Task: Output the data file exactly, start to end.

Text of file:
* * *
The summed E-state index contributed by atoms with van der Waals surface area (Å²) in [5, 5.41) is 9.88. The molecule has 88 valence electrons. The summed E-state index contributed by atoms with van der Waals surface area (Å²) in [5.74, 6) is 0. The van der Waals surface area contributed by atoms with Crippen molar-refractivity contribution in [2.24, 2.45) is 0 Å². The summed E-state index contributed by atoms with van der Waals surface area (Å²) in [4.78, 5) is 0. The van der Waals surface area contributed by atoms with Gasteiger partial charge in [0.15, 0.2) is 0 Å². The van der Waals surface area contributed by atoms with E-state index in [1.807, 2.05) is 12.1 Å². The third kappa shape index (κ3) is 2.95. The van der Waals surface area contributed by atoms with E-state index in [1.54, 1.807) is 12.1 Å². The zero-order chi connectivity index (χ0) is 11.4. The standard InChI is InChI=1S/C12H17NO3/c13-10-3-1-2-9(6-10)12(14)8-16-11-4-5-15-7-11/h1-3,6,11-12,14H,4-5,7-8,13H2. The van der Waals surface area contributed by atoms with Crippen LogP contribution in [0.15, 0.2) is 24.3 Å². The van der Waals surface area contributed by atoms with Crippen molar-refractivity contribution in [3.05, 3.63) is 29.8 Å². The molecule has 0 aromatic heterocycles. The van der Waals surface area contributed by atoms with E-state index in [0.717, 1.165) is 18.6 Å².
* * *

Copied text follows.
The summed E-state index contributed by atoms with van der Waals surface area (Å²) in [5, 5.41) is 9.88. The molecule has 88 valence electrons. The summed E-state index contributed by atoms with van der Waals surface area (Å²) in [5.74, 6) is 0. The van der Waals surface area contributed by atoms with Crippen molar-refractivity contribution in [2.24, 2.45) is 0 Å². The summed E-state index contributed by atoms with van der Waals surface area (Å²) in [4.78, 5) is 0. The van der Waals surface area contributed by atoms with Gasteiger partial charge in [0.15, 0.2) is 0 Å². The van der Waals surface area contributed by atoms with E-state index in [1.807, 2.05) is 12.1 Å². The third kappa shape index (κ3) is 2.95. The van der Waals surface area contributed by atoms with E-state index in [1.54, 1.807) is 12.1 Å². The zero-order chi connectivity index (χ0) is 11.4. The standard InChI is InChI=1S/C12H17NO3/c13-10-3-1-2-9(6-10)12(14)8-16-11-4-5-15-7-11/h1-3,6,11-12,14H,4-5,7-8,13H2. The van der Waals surface area contributed by atoms with Crippen LogP contribution in [0.15, 0.2) is 24.3 Å². The van der Waals surface area contributed by atoms with Crippen molar-refractivity contribution in [3.05, 3.63) is 29.8 Å². The molecule has 0 aromatic heterocycles. The van der Waals surface area contributed by atoms with E-state index in [0.717, 1.165) is 18.6 Å².